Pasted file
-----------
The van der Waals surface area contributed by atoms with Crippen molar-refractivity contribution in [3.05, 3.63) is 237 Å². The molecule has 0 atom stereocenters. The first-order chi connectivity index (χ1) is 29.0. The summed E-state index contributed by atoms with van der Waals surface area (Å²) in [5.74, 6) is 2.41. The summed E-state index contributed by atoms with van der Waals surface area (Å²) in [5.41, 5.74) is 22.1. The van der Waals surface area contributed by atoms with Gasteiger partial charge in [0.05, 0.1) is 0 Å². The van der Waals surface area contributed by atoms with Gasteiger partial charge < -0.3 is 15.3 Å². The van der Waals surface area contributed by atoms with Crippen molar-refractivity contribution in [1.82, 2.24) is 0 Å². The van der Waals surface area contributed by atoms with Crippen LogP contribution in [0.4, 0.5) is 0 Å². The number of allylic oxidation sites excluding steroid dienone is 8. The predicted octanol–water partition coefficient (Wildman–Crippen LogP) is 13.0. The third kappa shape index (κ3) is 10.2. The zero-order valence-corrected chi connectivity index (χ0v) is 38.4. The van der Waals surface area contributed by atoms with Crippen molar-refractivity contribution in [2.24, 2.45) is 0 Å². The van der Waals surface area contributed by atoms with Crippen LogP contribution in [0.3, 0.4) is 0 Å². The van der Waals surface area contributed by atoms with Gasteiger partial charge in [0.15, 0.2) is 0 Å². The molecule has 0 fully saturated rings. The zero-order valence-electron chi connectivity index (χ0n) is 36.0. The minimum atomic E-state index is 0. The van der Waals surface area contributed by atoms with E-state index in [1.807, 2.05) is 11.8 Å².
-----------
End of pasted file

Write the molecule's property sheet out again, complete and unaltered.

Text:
The van der Waals surface area contributed by atoms with Crippen molar-refractivity contribution in [3.05, 3.63) is 237 Å². The molecule has 0 atom stereocenters. The first-order chi connectivity index (χ1) is 29.0. The summed E-state index contributed by atoms with van der Waals surface area (Å²) in [5.74, 6) is 2.41. The summed E-state index contributed by atoms with van der Waals surface area (Å²) in [5.41, 5.74) is 22.1. The van der Waals surface area contributed by atoms with Gasteiger partial charge in [0.05, 0.1) is 0 Å². The van der Waals surface area contributed by atoms with Gasteiger partial charge < -0.3 is 15.3 Å². The van der Waals surface area contributed by atoms with Crippen molar-refractivity contribution in [1.82, 2.24) is 0 Å². The van der Waals surface area contributed by atoms with Crippen LogP contribution in [0.4, 0.5) is 0 Å². The number of allylic oxidation sites excluding steroid dienone is 8. The predicted octanol–water partition coefficient (Wildman–Crippen LogP) is 13.0. The third kappa shape index (κ3) is 10.2. The zero-order valence-corrected chi connectivity index (χ0v) is 38.4. The van der Waals surface area contributed by atoms with Crippen molar-refractivity contribution in [2.24, 2.45) is 0 Å². The van der Waals surface area contributed by atoms with Crippen LogP contribution in [0.3, 0.4) is 0 Å². The van der Waals surface area contributed by atoms with Gasteiger partial charge in [0.15, 0.2) is 0 Å². The molecule has 0 fully saturated rings. The zero-order valence-electron chi connectivity index (χ0n) is 36.0. The minimum atomic E-state index is 0. The van der Waals surface area contributed by atoms with E-state index in [1.807, 2.05) is 11.8 Å².